Kate Spade: Tributes pour in for 'great talent' after apparent suicide


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Media captionHow Kate Spade shaped the catwalk - and high street

The Council of Fashion Designers of America has paid tribute to Kate Spade, who died on Tuesday, calling her "a great talent who had an immeasurable impact on American fashion".

Spade, a handbag and fashion designer, was found dead in her New York home.

Police said they were investigating her death, at 55, as an apparent suicide.

Spade's family said in a statement that they were "devastated by today's tragedy" and would "miss her terribly".They asked for privacy.

The designer is survived by her husband, Andy Spade, and their teenage daughter, Frances Beatrix.

Spade, a former editor of fashion magazine Mademoiselle, created a fashion sensation in the 1990s with her line of handbags, and built an accessories empire that grew to hundreds of shops internationally.

"Kate Spade had an enviable gift for understanding exactly what women the world over wanted to carry," Anna Wintour, the editor-in-chief of Vogue, said in a statement.

What were the circumstances of her death?

Image copyright AFP Image caption Reporters gathered outside Kate Spade's apartment as news of her death emerged

Police said the designer's housekeeper found her unresponsive on Tuesday at her Park Avenue apartment in Manhattan.

The New York police department chief of detectives, Dermot Shea, said a note had been found at the scene but he declined to reveal its contents.He said the evidence at he home pointed to "a tragic suicide".

The New York Police Department confirmed Spade's death under her birth name, Katherine Noel Brosnahan.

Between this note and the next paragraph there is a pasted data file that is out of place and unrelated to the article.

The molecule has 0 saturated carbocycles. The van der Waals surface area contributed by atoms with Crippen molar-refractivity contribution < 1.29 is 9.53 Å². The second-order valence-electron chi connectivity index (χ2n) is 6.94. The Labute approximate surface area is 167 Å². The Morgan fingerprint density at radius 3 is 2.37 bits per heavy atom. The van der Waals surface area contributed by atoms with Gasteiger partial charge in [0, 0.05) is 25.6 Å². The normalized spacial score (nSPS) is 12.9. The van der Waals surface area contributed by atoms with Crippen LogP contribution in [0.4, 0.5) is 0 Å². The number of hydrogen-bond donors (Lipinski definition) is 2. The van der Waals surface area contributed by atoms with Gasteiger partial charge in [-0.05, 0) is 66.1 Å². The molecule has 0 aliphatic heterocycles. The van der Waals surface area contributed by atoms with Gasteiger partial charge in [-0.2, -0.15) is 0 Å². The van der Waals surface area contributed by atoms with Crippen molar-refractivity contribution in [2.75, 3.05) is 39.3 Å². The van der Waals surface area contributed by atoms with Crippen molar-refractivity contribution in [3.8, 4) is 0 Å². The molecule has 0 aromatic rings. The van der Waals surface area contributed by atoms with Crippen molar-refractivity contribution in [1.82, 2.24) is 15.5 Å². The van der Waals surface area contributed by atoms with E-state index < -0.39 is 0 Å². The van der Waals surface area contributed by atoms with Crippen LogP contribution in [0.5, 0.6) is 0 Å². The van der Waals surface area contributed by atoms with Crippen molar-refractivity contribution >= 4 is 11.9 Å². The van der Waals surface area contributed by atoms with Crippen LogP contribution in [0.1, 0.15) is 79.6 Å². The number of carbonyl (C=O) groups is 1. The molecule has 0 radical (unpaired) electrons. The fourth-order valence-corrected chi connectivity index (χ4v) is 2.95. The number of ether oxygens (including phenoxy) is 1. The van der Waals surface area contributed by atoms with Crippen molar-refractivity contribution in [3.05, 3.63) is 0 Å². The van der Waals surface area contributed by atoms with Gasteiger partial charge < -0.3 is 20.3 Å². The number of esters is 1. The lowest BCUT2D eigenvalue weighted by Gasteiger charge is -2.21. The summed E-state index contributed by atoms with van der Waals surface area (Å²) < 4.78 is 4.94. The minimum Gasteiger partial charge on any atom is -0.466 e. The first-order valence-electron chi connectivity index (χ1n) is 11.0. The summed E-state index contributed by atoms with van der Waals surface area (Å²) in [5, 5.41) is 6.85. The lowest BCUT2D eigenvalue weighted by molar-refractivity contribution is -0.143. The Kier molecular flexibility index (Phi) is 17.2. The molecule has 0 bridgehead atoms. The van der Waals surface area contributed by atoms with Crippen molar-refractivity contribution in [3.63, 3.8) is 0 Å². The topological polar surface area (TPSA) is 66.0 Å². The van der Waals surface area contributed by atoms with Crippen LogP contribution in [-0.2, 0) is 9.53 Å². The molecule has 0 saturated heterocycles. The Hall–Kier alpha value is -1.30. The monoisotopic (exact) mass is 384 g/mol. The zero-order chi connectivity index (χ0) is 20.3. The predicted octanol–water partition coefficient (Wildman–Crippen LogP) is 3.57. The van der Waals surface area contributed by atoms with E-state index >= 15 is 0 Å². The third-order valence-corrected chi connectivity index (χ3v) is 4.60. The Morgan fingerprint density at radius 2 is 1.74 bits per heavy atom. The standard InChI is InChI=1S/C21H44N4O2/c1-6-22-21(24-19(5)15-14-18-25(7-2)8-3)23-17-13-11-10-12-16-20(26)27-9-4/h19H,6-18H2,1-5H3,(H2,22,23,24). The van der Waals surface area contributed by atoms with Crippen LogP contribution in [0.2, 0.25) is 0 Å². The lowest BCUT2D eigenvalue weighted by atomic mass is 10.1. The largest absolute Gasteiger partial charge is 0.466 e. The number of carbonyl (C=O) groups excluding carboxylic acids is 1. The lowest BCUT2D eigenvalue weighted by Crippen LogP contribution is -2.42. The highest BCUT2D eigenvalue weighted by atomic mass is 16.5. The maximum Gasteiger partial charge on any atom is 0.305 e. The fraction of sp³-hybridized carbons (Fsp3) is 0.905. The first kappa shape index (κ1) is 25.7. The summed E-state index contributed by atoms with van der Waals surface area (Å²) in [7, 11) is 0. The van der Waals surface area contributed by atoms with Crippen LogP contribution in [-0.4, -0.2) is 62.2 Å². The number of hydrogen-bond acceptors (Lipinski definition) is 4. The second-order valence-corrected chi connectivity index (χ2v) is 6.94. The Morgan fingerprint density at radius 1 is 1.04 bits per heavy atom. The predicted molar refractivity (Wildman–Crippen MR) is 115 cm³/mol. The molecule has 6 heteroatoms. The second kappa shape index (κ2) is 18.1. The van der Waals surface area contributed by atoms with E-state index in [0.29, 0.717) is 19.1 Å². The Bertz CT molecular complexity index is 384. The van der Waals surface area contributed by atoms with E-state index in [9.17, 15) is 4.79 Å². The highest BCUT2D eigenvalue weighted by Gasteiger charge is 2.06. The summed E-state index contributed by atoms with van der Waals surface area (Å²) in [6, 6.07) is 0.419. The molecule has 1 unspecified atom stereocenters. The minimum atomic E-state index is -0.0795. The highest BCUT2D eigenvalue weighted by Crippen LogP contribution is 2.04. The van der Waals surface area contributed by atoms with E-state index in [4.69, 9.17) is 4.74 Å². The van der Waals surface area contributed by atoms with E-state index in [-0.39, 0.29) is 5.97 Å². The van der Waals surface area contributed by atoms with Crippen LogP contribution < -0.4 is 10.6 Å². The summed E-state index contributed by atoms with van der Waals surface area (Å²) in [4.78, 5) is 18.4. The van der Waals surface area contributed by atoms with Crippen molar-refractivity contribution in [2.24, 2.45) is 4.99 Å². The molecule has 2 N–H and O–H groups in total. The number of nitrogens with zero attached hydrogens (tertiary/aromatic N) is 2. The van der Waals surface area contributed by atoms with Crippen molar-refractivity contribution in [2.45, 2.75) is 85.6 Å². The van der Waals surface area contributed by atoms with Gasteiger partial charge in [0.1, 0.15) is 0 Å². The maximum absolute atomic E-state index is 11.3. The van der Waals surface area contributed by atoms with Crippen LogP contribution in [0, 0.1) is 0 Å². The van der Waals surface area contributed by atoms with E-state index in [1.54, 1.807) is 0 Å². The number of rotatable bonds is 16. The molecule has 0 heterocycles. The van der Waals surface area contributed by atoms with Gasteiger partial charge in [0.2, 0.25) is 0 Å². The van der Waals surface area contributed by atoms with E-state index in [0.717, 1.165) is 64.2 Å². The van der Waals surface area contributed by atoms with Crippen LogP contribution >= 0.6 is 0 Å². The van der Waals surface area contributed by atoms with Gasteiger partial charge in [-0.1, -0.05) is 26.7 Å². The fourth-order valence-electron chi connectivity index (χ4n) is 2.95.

How did Spade become a household name?

Spade founded the Kate Spade Handbags brand in 1993 with her partner Andy, whom she had met while studying journalism at Arizona State University, and another friend, Elyce Arons.

The brand opened its first store in New York in 1996, with a stated aim of designing the perfect handbag.Its logo was the spades playing card symbol, and its bright and colourful patterned designs became a hallmark of its products.

She married Andy Spade in 1994 and they had one daughter.

Image copyright Reuters

Spade sold her namesake brand in 2007 and it was bought last year by New York rival designer Coach[1] in a deal worth $2.4bn (£1.8bn).She and her husband then set up another design venture, Frances Valentine, named after their daughter.

Spade legally changed her name to Kate Valentine[2] (Valentine was her grandfather's middle name) in 2016 to "separate the two worlds", she said.

Related stories

Quirky fun and country club

By Natalie Sherman, BBC News business reporter, New York

In the 25 years since Kate Spade's founding, the name has become a byword for a certain preppy style.